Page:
Elon University is encouraging students, faculty and staff to participate in the decennial census this year that will provide data used to guide legislative representation, federal and state funding and important infrastructure and business decisions.
April 1 is Census Day — a key day in the population count undertaken every 10 years in the United States as laid out in the Constitution.
It’s the reference point used for determining where U.S. residents are residing as the country collects data about its population that’s used to determine legislative representation and to guide how state and federal funds are distributed and spent. Census data is the foundation for many important infrastructure and business decisions, and provides the basis for extensive research into changes within the U.S. population.
That’s why Elon University is urging all members of the campus and local community to participate. As part of its efforts to educate the population about the census and promote participation, the university has created a website with valuable information — www.elon.edu/Census2020.
“Census data will affect Elon for years to come,” said President Connie Ledoux Book. “That’s why we need everyone in our community to take part.”
The results of this once-a-decade count determine the number of seats each state has in the House of Representatives. They are also used to draw congressional and state legislative districts.
During the next decade, lawmakers, business owners, and many others will use 2020 Census data to make critical decisions. The results will show where communities need new schools, new clinics, new roads, and more services for families, older adults, and children. Students in college towns use critical local resources, such as roads, which depend upon federal funding that’s determined by the census.
The data will be used to determine how more than $675 billion is spent to support states, counties and communities. It’s a valuable part of how federal funding is allocated to more than 100 programs, including Medicaid, Head Start, block grants for community mental health services, and the Supplemental Nutrition Assistance Program, also known as SNAP.
The U.S. Census Bureau directs that college students who live away from home should be counted at the on- or off-campus residence where they live and sleep most of the time, even if they are at their homes on April 1.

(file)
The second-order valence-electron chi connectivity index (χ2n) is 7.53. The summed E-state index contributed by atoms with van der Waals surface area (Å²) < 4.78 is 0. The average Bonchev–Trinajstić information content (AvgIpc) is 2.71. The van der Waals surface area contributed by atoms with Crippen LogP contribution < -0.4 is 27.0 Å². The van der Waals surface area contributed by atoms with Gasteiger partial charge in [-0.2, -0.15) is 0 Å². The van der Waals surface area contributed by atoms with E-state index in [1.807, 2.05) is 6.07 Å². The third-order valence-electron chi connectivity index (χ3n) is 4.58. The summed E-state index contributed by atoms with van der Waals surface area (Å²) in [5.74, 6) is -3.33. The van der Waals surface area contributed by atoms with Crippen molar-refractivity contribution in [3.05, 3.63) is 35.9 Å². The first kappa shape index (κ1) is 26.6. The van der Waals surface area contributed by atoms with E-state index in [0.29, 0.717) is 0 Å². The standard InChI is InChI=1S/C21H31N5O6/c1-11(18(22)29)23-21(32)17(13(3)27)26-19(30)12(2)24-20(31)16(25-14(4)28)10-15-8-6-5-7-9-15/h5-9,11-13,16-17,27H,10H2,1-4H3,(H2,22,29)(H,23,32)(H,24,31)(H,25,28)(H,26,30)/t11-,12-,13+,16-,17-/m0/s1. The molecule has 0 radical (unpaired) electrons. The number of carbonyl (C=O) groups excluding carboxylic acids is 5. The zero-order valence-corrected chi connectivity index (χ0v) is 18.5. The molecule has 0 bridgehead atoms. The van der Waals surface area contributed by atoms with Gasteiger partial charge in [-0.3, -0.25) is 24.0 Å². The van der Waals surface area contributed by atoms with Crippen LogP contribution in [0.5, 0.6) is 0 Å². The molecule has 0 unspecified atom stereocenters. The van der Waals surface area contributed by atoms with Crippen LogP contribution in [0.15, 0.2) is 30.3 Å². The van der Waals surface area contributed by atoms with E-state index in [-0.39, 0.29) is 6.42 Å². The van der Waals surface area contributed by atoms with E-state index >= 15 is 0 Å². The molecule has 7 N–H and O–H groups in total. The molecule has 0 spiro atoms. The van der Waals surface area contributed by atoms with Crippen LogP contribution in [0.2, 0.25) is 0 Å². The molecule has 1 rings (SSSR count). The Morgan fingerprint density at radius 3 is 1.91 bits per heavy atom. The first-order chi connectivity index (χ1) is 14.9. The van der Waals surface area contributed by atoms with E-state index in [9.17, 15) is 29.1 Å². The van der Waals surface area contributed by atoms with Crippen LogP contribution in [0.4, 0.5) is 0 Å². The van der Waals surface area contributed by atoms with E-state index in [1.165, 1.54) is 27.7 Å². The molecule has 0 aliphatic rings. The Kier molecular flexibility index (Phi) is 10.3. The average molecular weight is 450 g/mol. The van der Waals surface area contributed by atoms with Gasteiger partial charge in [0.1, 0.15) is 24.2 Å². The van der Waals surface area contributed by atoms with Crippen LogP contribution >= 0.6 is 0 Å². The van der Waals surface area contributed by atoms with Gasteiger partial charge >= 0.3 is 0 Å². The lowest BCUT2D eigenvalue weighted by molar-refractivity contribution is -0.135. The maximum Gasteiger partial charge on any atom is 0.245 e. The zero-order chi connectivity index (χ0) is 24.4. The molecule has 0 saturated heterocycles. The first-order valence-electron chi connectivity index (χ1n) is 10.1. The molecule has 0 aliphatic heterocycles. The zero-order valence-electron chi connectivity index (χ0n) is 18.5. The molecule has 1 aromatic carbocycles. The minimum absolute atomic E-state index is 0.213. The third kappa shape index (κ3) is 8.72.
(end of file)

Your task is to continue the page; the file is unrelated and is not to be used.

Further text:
The COVID-19 outbreak has presented some challenges, with many college students including many Elon students returning to their homes. Though they are away from campus, the U.S. Census Bureau has directed that they should still be counted as residents of their campus community. More information is available here.
The university will be counting students who live on campus or in university-owned housing as part of the 2020 Census Group Quarters Enumeration operations, using administrative records to report the count.
Students, faculty and staff who do not live on campus or in university housing will need to respond on behalf of their household.
Students, faculty and staff who who live off campus will be receiving an invitation by mail to complete your survey, and can complete the survey at www.my2020census.gov. The invitation by mail will include a 12-digit Census ID to be used when completing the survey.
Away from Elon and don’t have access to your mail? You can complete the census through the same website and select the option for no 12-digit code. You will then use your local address here to access the questions for your 2020 Census survey.
If you have housemates or apartment mates, identify one person to complete the 2020 Census survey for all of you that live together. If you live alone, follow the same guidelines and complete it for yourself.
“It’s 2020,” President Book said. “Let’s make sure Elon counts.”